The “Experience and Level-Dependent Benefits” Table (Table 3-1, Core Rulebook p. 37) shows that you will get one “general” Feat at 3rd level (as opposed to a Feat that must be selected from your class’s Bonus Feat list), and you will be able to advance two ability scores by one point each at 4th. There are a couple of implications of this:
– When selecting your level 3 Feat, make sure you meet any ability prerequisites BEFORE applying your ability score increases.
- You may not advance one ability score by two points; you can only advance two separate abilities each by one point.

You will also get more hit points, based on your class (Core Rulebook, p. 37).

Jedi: 1D10 + CON modifier/level
Noble and Scoundrel: 1D6 + CON modifier/level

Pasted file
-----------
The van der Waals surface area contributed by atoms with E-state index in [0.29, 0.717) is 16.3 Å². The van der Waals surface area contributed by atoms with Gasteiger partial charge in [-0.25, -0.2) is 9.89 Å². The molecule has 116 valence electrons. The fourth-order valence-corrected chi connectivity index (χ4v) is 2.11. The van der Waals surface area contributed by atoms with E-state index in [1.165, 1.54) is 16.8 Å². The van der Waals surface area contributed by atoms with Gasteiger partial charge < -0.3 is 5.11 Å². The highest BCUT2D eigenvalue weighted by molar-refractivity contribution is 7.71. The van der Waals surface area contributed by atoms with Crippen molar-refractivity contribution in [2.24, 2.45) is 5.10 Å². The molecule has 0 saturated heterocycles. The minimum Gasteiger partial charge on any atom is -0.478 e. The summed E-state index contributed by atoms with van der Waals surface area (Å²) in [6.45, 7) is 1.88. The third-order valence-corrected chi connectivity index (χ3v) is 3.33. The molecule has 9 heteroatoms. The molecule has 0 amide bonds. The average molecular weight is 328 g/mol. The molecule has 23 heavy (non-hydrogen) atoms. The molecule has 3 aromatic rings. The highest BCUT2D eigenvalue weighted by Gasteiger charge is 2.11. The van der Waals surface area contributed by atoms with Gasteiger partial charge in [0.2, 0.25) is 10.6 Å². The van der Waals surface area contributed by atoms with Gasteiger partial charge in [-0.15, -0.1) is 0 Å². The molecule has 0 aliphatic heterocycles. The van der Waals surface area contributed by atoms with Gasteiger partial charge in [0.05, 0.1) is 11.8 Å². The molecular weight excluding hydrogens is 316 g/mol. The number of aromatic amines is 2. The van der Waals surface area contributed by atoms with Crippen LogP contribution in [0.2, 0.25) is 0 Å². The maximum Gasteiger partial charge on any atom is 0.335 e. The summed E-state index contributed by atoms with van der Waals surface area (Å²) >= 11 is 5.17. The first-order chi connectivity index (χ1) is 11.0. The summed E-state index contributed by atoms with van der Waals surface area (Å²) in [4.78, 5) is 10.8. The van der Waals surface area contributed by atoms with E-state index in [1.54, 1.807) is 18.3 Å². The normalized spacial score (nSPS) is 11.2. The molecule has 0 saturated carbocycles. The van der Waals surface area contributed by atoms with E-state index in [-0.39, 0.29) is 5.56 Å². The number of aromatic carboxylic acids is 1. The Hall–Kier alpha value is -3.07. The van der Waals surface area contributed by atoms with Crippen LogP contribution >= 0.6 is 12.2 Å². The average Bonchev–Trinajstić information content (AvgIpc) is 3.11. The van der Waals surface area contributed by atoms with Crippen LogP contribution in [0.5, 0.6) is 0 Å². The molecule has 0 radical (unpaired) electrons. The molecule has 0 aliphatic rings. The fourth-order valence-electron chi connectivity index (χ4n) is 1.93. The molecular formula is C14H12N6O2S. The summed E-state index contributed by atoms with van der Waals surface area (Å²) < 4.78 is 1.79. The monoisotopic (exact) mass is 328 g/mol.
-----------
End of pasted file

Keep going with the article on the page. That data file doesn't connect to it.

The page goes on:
(I think we should have another house rule in play here – you get a MINIMUM of half the max hit points on the die roll per level – so for Jedis, you get at least 5 + CON Mod/level).

Your base attack bonus will increase:
Jedi will now have a base attack bonus of +5 (instead of +1) (Core Rulebook, p. 38)
Nobles will now have base attack bonus of +3 (instead of +0) (Core Rulebook, p. 43)
Scoundrels will now have a base attack bonus of +3 (instead of +0) (Core Rulebook, p. 45)

All of your defenses will increase by 4 (you always add your heroic level to all defenses unless you are wearing armor) (Core Rulebook, p. 36).

All of your damage bonuses will increase by 2 (you always add 1/2 your heroic level to damage) (Core Rulebook, p. 36)

Finally, you will gain Bonus Feats from your class’s Feat List at 2nd and 4th levels, and Talents from any available Talent Trees at 3rd and 5th levels (Core Rulebook, pp. 38, 43, 45).